On why I am back to using a static site generator like hugo

Today’s post will go over some of the reasons for why I switched my personal blog back to being generated via a static generation tool from Wordpress. I have previously written about not using static content tools , we’ll look at some of the things that have changed in the last couple years with regard to complaints I had in 2014.

Using a static site generation tool can be fraught with challenges for those that are not careful. Indeed, my personal blog has been broken in various ways for a portion of this last summer. In spite of the difficulties I have run into I will be staying with my static site based content tools for now.

Let’s look at what tools and steps are involved in getting content onto the web before going into the reasoning for using a static tools:

  1. The hugo new command creates posts on my local desktop with pre-filled boilerplate that can be modified as needed.
  2. A github repository stores the source text, styling, and images for the site’s content.
  3. A push hook from GitHub to CircleCI kicks off builds of the site’s content
  4. The CircleCI build itself uses a Docker container with hugo installed in it in order to build the site.
  5. After a successful content build, the CircleCI build updates the site’s content to AWS S3
  6. Finally, as the site’s cached content in AWS CloudFront naturally expires (due to a max-age setting), new and updated content is pulled from S3.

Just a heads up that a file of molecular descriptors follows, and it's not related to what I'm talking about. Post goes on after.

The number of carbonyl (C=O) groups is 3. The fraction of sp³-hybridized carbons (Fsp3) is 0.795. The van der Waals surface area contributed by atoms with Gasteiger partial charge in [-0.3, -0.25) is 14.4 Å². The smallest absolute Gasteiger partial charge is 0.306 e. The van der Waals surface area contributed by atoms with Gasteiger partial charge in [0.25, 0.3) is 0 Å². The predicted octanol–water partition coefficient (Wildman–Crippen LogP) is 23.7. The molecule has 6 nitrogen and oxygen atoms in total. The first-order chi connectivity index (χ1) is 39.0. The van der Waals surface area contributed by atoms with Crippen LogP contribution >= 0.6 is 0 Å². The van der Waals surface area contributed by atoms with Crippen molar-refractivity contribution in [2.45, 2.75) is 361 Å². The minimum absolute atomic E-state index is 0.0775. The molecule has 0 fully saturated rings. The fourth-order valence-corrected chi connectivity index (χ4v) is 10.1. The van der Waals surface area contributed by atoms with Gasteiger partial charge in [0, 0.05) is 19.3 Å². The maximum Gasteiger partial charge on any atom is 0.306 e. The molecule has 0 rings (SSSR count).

Why I am using a static site generator

The primary reason is that in the intervening years I have discovered solutions and better tools for static site generation.

  1. An automated build system. While setting up an open source build pipeline was certainly possible in 2014 (CircleCI was founded in 2011), it is easier to setup now than in the past. Automating the process that starts with hitting ctrl-s (or typing :wq) to updated text showing on the https://www.codinginthetrenches.com was vital to me considering a static site generator. As I commented previously I don’t want my writing tools to makes me think and the build pipeline with GitHub and CircleCI does not do that.
  2. Using markdown instead of ReStructuredText. Like #1, this is more of a personal discovery and recommendation for others to follow instead of new technology. RST is a very flexible format, but that is its downfall for writing a blog. RST had too many features and enabled too many things; markdown remains a very simple markup used for HTML generation. This again fits in with my writing tools getting out of the way of writing.
  3. Hugo. Again, Hugo was around in 2014, but not as mature as it is now. Several features have been added in the intervening years that make Hugo an effective tool for templating new content, writing content, and previewing content.